Archive for May, 2011

A busy day helping my daughter to move flats meant that we couldn’t be bothered cooking. Our Edinburgh flat is in Bruntsfield and we always used to get take-away curry from the Himalaya on Bruntsfield Place – but, in the past couple of years, the food quality has really gone down – generic curry sauce made everything taste the same.

So, we decided to try Mezbaan on Brougham St – south Indian food. What a difference – far better food. We shared one of their specialities – a shrimp dosa (pancake) then had three curries – Wajid Ali – chicken with fenugreek, coconut and curry leaves, Achari Lamb – limey and quite hot and Bagaray Baingan – a wonderful dish of aubergines with a peanut and coconut sauce.

Superior food at normal Indian take-away prices. We will definitely be back.


Read Full Post »

Bakers is an excellent restaurant in the old part of York – the cooking is perhaps best described as experimental – not quite Heston Blumenthal but clearly inspired by this style. I visit York University several times a year and I always try to eat here if I get the chance.

Normally, I have their excellent value 3-courses for £29.95 but this time I decided to go for the Grazing Menu, 7 tasting courses from their menu. I opted for the surprise option – si I didn’t know what I was getting. The captions on the pictures are the names from the menu.

The first course was what I would probably have chosen had I been going for the normal menu – Heritage Beets and cheese with the astonishingly unusual addition of truffle honey. A great beginning.

Heritage Beets, Yellison Crowdie and Truffle Honey. Golden Raisins and Crunch Porridge

The next course was sea scallop custard – which was absolutely amazing – the best course of the evening. The subtlety and depth of flavour was remarkable. It was so good, I was almost finished it before I remembered that I should take a photo.

Sea Scallop Custard, compressed cucumber, Avruga Caviar with oyster water

Then things got a little weird. Coco rolled venison salad with chocolate mayonnaisse and honeycomb – essentially, what looked like the inside of a crunchy bar. The first bite with the chocolate mayo was ‘wow’ but then I became less sure. The venison was really good but overall it was a bit too sweet. It was definitely an interesting dish but I don’t think it really worked for me.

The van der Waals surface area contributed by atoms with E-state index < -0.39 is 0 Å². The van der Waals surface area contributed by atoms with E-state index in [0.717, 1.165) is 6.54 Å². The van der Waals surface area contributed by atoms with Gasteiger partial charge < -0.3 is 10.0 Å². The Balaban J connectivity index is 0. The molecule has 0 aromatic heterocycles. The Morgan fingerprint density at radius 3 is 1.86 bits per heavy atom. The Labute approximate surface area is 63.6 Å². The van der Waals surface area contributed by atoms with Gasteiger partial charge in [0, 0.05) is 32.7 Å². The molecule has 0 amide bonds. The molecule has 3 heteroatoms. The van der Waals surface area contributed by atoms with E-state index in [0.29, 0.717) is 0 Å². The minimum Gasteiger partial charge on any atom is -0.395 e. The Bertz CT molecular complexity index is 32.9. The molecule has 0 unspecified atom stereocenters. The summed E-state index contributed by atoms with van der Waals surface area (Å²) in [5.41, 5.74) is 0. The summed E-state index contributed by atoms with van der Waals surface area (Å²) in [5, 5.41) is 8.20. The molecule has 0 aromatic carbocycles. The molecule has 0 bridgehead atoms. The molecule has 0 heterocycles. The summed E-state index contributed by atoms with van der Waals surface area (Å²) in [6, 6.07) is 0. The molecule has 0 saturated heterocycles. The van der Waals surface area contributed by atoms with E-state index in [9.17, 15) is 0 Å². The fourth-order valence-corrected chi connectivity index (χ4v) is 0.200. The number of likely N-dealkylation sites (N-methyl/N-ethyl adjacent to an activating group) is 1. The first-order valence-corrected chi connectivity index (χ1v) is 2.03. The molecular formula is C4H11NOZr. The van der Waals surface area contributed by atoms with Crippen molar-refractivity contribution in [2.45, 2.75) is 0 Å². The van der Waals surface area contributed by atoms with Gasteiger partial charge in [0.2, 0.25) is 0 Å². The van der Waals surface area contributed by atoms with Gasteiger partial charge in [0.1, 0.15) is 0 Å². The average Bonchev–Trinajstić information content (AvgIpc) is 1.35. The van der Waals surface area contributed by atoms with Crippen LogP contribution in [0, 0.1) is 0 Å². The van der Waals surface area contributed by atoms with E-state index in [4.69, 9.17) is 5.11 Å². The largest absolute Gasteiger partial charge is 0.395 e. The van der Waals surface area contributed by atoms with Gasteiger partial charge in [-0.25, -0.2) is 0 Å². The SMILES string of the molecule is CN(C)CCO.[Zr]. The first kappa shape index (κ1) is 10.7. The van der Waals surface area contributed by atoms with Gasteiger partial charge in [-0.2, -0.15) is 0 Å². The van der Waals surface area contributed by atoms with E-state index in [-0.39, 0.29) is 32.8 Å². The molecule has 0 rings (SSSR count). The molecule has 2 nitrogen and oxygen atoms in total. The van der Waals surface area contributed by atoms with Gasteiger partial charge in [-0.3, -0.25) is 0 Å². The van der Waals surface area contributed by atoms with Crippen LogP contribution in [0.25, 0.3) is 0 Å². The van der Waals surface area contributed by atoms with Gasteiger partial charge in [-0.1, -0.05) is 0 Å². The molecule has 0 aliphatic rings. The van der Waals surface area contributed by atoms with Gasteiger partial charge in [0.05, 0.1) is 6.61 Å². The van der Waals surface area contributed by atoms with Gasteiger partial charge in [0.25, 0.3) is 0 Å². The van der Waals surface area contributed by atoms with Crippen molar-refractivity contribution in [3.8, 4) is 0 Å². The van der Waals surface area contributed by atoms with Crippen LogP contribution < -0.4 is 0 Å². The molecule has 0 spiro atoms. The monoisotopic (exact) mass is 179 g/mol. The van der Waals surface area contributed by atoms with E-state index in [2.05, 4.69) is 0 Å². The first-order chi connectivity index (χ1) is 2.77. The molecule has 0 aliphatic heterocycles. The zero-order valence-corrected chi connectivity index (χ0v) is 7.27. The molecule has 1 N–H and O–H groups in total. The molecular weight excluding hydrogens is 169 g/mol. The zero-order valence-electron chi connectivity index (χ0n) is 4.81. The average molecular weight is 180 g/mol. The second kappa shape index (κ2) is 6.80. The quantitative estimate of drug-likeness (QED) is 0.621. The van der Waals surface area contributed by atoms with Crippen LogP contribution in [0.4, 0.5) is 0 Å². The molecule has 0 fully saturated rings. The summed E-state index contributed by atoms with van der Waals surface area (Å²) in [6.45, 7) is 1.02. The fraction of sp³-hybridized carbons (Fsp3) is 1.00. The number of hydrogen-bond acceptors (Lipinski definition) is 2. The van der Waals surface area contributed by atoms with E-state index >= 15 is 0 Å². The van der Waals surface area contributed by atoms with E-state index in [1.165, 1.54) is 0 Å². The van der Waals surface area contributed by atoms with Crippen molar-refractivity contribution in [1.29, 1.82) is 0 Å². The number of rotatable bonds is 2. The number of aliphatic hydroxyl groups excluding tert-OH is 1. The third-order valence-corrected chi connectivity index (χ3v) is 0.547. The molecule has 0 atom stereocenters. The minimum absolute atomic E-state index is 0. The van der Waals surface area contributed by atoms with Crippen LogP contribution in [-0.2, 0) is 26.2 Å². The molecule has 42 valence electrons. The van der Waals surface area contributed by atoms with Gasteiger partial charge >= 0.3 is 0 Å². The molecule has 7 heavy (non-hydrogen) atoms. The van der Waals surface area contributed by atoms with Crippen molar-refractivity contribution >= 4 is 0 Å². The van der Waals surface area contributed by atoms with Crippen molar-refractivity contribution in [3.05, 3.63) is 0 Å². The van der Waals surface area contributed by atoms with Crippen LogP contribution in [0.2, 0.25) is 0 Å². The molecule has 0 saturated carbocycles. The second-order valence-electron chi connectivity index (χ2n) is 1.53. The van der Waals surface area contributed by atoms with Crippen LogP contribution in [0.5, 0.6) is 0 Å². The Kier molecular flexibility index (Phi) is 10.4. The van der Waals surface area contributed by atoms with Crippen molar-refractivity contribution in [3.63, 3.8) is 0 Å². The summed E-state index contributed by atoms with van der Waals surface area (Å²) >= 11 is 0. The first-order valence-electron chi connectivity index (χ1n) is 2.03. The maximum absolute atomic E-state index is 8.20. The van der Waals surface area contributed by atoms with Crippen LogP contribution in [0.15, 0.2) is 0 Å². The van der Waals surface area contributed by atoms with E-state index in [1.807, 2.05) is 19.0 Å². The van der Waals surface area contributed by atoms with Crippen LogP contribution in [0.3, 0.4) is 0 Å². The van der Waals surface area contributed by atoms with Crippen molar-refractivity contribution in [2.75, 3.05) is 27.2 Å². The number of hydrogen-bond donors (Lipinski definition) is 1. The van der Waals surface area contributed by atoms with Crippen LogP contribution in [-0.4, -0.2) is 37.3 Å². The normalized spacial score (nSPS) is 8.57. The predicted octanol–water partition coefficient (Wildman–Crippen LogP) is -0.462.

Cocoa rolled venison salad, chocolate mayo, honeycomb and cocoa nibs

Back on form though for the ‘main’ course – two kinds of lamb with violet potatoes. I had seen but never tried these blue/purple potatoes before – the are visually outstanding and taste great but, in truth, if I had eaten them blindfold, I’d never have known they were coloured. The lamb was outstanding.

Spring lamb: 2 cuts, Violet potatoes, young carrots and lemon scents

Cheese was next – a wonderful plate of local cheeses with fig chutney. I can’t remember their names but it demonstrated just how good British cheese can be.

Artisan British Cheese - fig and saffron chutney, celery salad

I had a choice of a chocolate or fruit dessert – I’m not a great chocolate fan so I went for the fruity option. It was a great way to wrap up the principal eating experience – lemon sensations.

Lemon tops curd ice cream, poached meringue and lemon thyme custard

Finally, wrapped up with espresso and incredibly rich amaretto truffles.

Espresso and truffles

All in all, I thought the food was fantastic, even with my slight reservations about chocolate mayo. The meal was £39.50 which, for the quality and inventiveness of the food was great value. Service was friendly and helpful with wine recommendations. As I said to them, I wish they’d open in Edinburgh.

Read Full Post »